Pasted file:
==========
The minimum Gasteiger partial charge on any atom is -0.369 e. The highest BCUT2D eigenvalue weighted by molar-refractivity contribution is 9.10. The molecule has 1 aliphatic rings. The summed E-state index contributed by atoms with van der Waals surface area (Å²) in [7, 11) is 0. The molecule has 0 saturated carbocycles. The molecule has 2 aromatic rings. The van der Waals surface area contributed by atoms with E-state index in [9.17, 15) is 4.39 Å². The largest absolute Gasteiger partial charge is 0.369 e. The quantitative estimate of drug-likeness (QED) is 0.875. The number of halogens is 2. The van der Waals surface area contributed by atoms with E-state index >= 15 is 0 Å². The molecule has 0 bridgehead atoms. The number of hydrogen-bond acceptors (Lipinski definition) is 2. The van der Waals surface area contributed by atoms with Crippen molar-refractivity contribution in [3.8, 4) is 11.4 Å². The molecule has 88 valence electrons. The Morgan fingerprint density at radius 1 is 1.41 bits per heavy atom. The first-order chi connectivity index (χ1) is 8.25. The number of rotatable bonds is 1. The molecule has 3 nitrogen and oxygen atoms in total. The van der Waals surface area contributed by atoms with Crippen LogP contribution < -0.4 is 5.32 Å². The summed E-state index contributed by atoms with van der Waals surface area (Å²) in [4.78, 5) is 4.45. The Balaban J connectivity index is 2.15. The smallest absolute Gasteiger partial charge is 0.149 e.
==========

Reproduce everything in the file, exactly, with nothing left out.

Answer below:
The minimum Gasteiger partial charge on any atom is -0.369 e. The highest BCUT2D eigenvalue weighted by molar-refractivity contribution is 9.10. The molecule has 1 aliphatic rings. The summed E-state index contributed by atoms with van der Waals surface area (Å²) in [7, 11) is 0. The molecule has 0 saturated carbocycles. The molecule has 2 aromatic rings. The van der Waals surface area contributed by atoms with E-state index in [9.17, 15) is 4.39 Å². The largest absolute Gasteiger partial charge is 0.369 e. The quantitative estimate of drug-likeness (QED) is 0.875. The number of halogens is 2. The van der Waals surface area contributed by atoms with E-state index >= 15 is 0 Å². The molecule has 0 bridgehead atoms. The number of hydrogen-bond acceptors (Lipinski definition) is 2. The van der Waals surface area contributed by atoms with Crippen molar-refractivity contribution in [3.8, 4) is 11.4 Å². The molecule has 88 valence electrons. The Morgan fingerprint density at radius 1 is 1.41 bits per heavy atom. The first-order chi connectivity index (χ1) is 8.25. The number of rotatable bonds is 1. The molecule has 3 nitrogen and oxygen atoms in total. The van der Waals surface area contributed by atoms with Crippen LogP contribution < -0.4 is 5.32 Å². The summed E-state index contributed by atoms with van der Waals surface area (Å²) in [4.78, 5) is 4.45. The Balaban J connectivity index is 2.15. The smallest absolute Gasteiger partial charge is 0.149 e.